Friday, December 9, 2011

Review: Daddy-Long-Legs (1990)

Daddy-Long-Legs (1990) is a World Masterpiece Theater Japanese anime based on the 1912 novel by Jean Webster. It follows the young female protagonist, Jerusha "Judy" Abbott, through her high school years. She writes letters to her benefactor, a rich man whom she has never met, and thereafter addresses him as "Dear Daddy-Long-Legs" in the series. It contains 40 episodes.

Judy Abbott is a cheerful and intelligent orphan at the John Grier Home. Her parents died when when she was an infant. The children are wholly dependent on charity and must wear other people's cast-off clothes. She has been given the opportunity to study at the prestigious Lincoln Memorial High School by a mysterious benefactor whom she only knows as "John Smith". She has only seen his shadow once, and because of his long legs, she calls him "Daddy Long Legs". He will pay her tuition and also give her a generous monthly allowance. Judy must write him a monthly letter, because he believes that letter-writing is important to the development of a writer. However, she will never know his identity. The only payment she is to give her benefactor is that she write him letters every month but he will never reply.

In high school, Judy thrives as an imaginative student. Her roommates, Sally McBride and Julia Pendleton, also enjoy her whimsical and sincere nature. She also learns etiquette and social norms among New York high society. However, she never confides with anyone that she is an orphan. Since Daddy Long Legs is the only family she has, she gradually becomes attached to him through her letters.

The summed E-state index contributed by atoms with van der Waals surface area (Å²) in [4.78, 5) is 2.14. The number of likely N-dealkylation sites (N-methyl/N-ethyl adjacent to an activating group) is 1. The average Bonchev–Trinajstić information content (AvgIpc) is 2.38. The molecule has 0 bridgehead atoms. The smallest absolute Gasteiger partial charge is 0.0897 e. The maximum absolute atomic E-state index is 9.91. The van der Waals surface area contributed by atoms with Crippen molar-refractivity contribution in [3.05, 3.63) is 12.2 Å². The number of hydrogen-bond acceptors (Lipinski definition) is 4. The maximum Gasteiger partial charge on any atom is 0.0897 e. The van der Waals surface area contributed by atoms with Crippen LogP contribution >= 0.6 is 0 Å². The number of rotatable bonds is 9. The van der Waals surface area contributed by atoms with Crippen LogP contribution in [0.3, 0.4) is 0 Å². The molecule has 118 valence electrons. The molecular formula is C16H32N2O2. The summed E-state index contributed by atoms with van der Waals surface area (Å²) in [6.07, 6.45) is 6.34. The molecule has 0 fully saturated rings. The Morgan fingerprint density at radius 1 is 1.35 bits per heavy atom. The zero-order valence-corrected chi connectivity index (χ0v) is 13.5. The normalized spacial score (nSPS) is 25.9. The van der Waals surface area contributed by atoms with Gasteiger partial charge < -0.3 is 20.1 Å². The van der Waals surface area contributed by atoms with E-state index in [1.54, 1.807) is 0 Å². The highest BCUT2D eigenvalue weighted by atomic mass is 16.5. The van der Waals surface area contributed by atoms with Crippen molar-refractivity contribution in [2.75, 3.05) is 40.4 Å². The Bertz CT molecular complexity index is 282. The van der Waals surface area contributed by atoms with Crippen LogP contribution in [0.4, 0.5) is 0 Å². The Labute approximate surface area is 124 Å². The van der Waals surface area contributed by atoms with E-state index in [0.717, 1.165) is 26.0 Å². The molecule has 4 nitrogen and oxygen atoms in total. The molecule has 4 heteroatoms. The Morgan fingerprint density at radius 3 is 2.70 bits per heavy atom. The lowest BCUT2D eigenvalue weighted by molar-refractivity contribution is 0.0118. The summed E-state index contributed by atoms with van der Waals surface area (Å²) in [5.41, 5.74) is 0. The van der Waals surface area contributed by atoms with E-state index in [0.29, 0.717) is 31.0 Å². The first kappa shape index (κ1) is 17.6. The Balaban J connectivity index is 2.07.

Daddy-Long-Legs was an entertaining show that delighted me. Set in the early 20th century, young women from elite and well-established backgrounds attended private schools and eventually enrolled in private women's colleges like the Northeast's Seven Sisters (e.g., Wellesley, Smith, Radcliffe, Mount Holyoke, Bryn Mawr, Simmons, Vassar, Barnard). Many young women were exploring their options, and the anime (and novel) discuss typical young adult issues. As a coming-of-age story, Judy knows her orphan status makes her different and isolated from her rich classmates. Nevertheless, she enjoys school and gradually gains self-confidence.

It is also a surprising love story. Judy is intrigued and desperate to know more about this mysterious benefactor who suddenly shows interest in her education and well-being. Over the years, Judy grows up to be a lively and attractive young woman with a vivid imagination who takes delight in the pleasures of ordinary life. It is no wonder that her friends and benefactor (none other than Jervis Pendleton) find her company enjoyable. Jervis, who finds high-society life mundane and unbearable, likes her free-spirited nature and eventually falls in love with her.

Of course, over the years of her study at college Judy grows into a lively and attractive young woman who takes enormous delight in the little pleasures of ordinary life. It's easy to see why Jervis Pendleton, her rich room-mate's uncle, finds her company so enjoyable.

The themes of the book also reflect upon Webster's Progressive-Era interests in social work and women's suffrage. Webster insists that American society pay attention to child welfare issues (in this case, orphans), and access to a quality education should not be reserved to the privileged few. As an early feminist piece, it is also promotes that women can become independent thinkers and their voices should be heard in public. In the anime, Judy Abbott loosely resembles Pippi Longstocking (who, in other children's tales, is also very intelligent and imaginative with a strong sense of justice) as a tease, revealing how both share similar personalities.

Young adults will easily relate to Judy Abbott. I highly recommend this story.

Opening Theme: "Growing Up" by Mitsuko Horie

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